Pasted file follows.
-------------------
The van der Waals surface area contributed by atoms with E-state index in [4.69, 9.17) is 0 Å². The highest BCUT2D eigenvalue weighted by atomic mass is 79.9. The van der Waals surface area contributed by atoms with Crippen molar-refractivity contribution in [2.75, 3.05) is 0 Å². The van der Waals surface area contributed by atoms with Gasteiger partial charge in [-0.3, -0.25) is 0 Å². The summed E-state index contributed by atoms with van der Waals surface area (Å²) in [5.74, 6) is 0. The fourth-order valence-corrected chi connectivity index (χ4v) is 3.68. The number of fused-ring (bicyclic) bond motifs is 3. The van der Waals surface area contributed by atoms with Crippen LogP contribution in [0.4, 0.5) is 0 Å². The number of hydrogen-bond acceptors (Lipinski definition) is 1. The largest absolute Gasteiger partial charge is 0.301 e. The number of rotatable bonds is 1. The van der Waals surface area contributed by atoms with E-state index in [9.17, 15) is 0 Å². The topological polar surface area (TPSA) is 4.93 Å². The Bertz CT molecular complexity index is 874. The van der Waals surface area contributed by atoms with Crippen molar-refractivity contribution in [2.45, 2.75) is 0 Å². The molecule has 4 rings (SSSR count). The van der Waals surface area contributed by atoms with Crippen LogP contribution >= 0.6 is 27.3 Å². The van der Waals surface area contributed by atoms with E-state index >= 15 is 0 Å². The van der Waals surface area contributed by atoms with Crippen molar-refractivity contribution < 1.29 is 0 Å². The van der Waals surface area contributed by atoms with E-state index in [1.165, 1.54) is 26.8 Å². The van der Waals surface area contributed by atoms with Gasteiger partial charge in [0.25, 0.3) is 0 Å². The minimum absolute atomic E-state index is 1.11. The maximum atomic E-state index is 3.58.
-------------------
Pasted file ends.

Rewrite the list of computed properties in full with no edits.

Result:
The van der Waals surface area contributed by atoms with E-state index in [4.69, 9.17) is 0 Å². The highest BCUT2D eigenvalue weighted by atomic mass is 79.9. The van der Waals surface area contributed by atoms with Crippen molar-refractivity contribution in [2.75, 3.05) is 0 Å². The van der Waals surface area contributed by atoms with Gasteiger partial charge in [-0.3, -0.25) is 0 Å². The summed E-state index contributed by atoms with van der Waals surface area (Å²) in [5.74, 6) is 0. The fourth-order valence-corrected chi connectivity index (χ4v) is 3.68. The number of fused-ring (bicyclic) bond motifs is 3. The van der Waals surface area contributed by atoms with Crippen LogP contribution in [0.4, 0.5) is 0 Å². The number of hydrogen-bond acceptors (Lipinski definition) is 1. The largest absolute Gasteiger partial charge is 0.301 e. The number of rotatable bonds is 1. The van der Waals surface area contributed by atoms with E-state index in [9.17, 15) is 0 Å². The topological polar surface area (TPSA) is 4.93 Å². The Bertz CT molecular complexity index is 874. The van der Waals surface area contributed by atoms with Crippen molar-refractivity contribution in [2.45, 2.75) is 0 Å². The molecule has 4 rings (SSSR count). The van der Waals surface area contributed by atoms with Crippen LogP contribution >= 0.6 is 27.3 Å². The van der Waals surface area contributed by atoms with E-state index >= 15 is 0 Å². The van der Waals surface area contributed by atoms with Crippen molar-refractivity contribution < 1.29 is 0 Å². The van der Waals surface area contributed by atoms with E-state index in [1.165, 1.54) is 26.8 Å². The van der Waals surface area contributed by atoms with Gasteiger partial charge in [0.25, 0.3) is 0 Å². The minimum absolute atomic E-state index is 1.11. The maximum atomic E-state index is 3.58.